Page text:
Conversion in Hydrocracking units means how much highly valuable lighter products are produced from the residue feeds. Conversion defines the performance and severity of the hydrocracking operation, which has an impact on the catalyst temperature and stability. It is always preferable to produce more valuable diesel products and minimization of lower demand products such as gases, naphtha Kerosene and unconverted oil.
High conversion can be economical to some extent but can also lead to severe problems to the unit operation. The key is the balance between reactor severity and other operating conditions of the unit. For smooth unit operation, keep an eye on the operating conditions described in this blog and reduce reactor temperatures as they cross the safe operating limit.
Fixed-bed downflow reactors are widely used for hydrocracking feedstocks such as VGO and heavy gas oils from the coker. The process employs high pressures (70~200 bar), high temperatures (350~420°C) and multiple catalysts in the presence of hydrogen to obtain high-quality products from poorer quality feedstock, thus adapting to current refining trends and the need to process opportunity crude oils to obtain high margins.
The normal conversion range of Hydrocracking units ranges from 40~90 %. High conversion means we will draw more than the design quantity of the most valuable diesel product from the fractionation tower. When we pull more diesel then hot reflux is reduced resulting in making the diesel, kerosene and naphtha heavier. To make the distillation of the products within design, reactor severity has to increase.
Conversion Calculations for Hydrocracking Unit
The simplest method of conversion calculation for the once-through hydrocracking process is the gross conversion that depends upon the volume of unconverted oil from the bottom of the fractionation tower.
Gross Volume % Conversion = (Fresh feed Flow -Unconverted Oil Flow/Fresh Feed Flow) *100
Or Conversion=100-Fractionator bottom UCO volume %
e.g. Fresh Feed 200 m3/hr, while UCO is 50 m3, then conversion can be calculated as follows;
Gross Volume % Conversion = (200-50)/200*100= 50% conversion
Alternative Method= 1- (100/200) *100 = 50 %
Similarly, yields of individual products, like diesel, kerosene, Naphtha and gases can be calculated.
The volume conversion in a fixed bed hydrocracker can exceed 125 vol:% which is called Volume Swell. Economically, the volume swell is significant, because gasoline and diesel are sold by volume, not weight. Higher volume is worth more, regardless of weight.
Impacts of High Severity ad High Conversion on Hydrocracking Unit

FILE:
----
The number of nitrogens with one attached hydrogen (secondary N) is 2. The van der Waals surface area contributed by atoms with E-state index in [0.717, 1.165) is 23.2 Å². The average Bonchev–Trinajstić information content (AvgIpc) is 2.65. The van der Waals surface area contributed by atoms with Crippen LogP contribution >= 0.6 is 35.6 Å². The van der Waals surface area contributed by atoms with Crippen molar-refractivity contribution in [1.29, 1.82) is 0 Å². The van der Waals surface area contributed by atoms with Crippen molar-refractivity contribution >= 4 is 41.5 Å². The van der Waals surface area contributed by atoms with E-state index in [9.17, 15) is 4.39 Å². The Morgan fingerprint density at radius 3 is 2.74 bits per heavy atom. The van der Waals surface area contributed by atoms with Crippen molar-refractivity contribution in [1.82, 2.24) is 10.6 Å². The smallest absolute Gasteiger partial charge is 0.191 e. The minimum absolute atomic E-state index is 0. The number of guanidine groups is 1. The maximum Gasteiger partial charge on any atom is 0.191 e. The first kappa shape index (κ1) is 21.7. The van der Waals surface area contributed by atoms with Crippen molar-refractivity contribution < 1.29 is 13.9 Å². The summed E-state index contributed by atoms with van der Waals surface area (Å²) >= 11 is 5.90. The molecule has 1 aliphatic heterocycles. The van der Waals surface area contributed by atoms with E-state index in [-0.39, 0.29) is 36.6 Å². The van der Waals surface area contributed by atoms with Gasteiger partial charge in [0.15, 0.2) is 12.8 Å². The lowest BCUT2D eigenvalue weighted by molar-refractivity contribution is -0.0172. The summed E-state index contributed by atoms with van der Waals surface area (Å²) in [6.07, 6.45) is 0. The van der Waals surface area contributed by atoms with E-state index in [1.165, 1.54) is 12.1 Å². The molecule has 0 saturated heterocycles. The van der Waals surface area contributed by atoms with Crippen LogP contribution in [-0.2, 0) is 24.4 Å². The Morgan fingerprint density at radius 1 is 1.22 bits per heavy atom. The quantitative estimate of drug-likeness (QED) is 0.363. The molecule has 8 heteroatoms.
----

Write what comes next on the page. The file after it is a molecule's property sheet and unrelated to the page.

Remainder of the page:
To achieve high conversion, a hydrocracking reactor’s high severity is required. Following, are some effects faced by the Hydrocracking unit during this operations;
1. Production of More Lighter Products
High temperatures in the reactor, will cause more cracking and as a result gases, naphtha and kerosene will produce in high quantities thus disturbing the operating balance of the unit. In extreme cases, gases can go to flare if pressure is not controlled within time. Secondly, it will cause more production of naphtha and kerosene.
As a result of high cracking more gases will produce and will go with the recycle gas stream from the high-pressure separator. The presence of more hydrocarbons in the recyle gas can cause foaming in the amine system thus disturbing the unit operation and in extreme cases, foaming can lead to compressor and unit shutdown.
3. Over-pressurization of Stripping Section
Due to the production of higher lighter gases, the stripper overhead system will be over pressurized and as a result, the gases have to flare to control the system pressure. Further, the cooling system like fin fans and trim coolers will also overload.
4. High Load on Feed Heater
Owing to the high temperature of the reactor, the thermal load on the fired heater is increased. In extreme cases may limit the design conditions of the heater.
5. Highly Viscous Unconverted Oil
As more products are pulled from the fractionator tower, the unconverted oil will become more viscous and dense. At a high reactor severity, which causes aromatic structures in the asphaltenes to grow, aggregate and become unstable. This leads to mesophase and sediment formation, and fouling in the downstream separators, distillation towers and product heat exchangers.
6. Higher Catalyst Deactivation Rate
The deactivation rate on a Hydrocracking reactor is increased as reactor severity is increased. Higher conversions can reduce the life cycle of the catalyst. Please also view the blog “Avoiding Deactivation of Hydrocracking Catalysts“.
7. High Severity of Reactor
As the conversion of Hydrocracking units is increased it would require high temperatures of the reactor to obtain the desired product quality. Further, high reactor temperatures would cause the formation of polynuclear aromatics which would increase coke formation on the reactor of fouling of the downstream equipment and exchangers.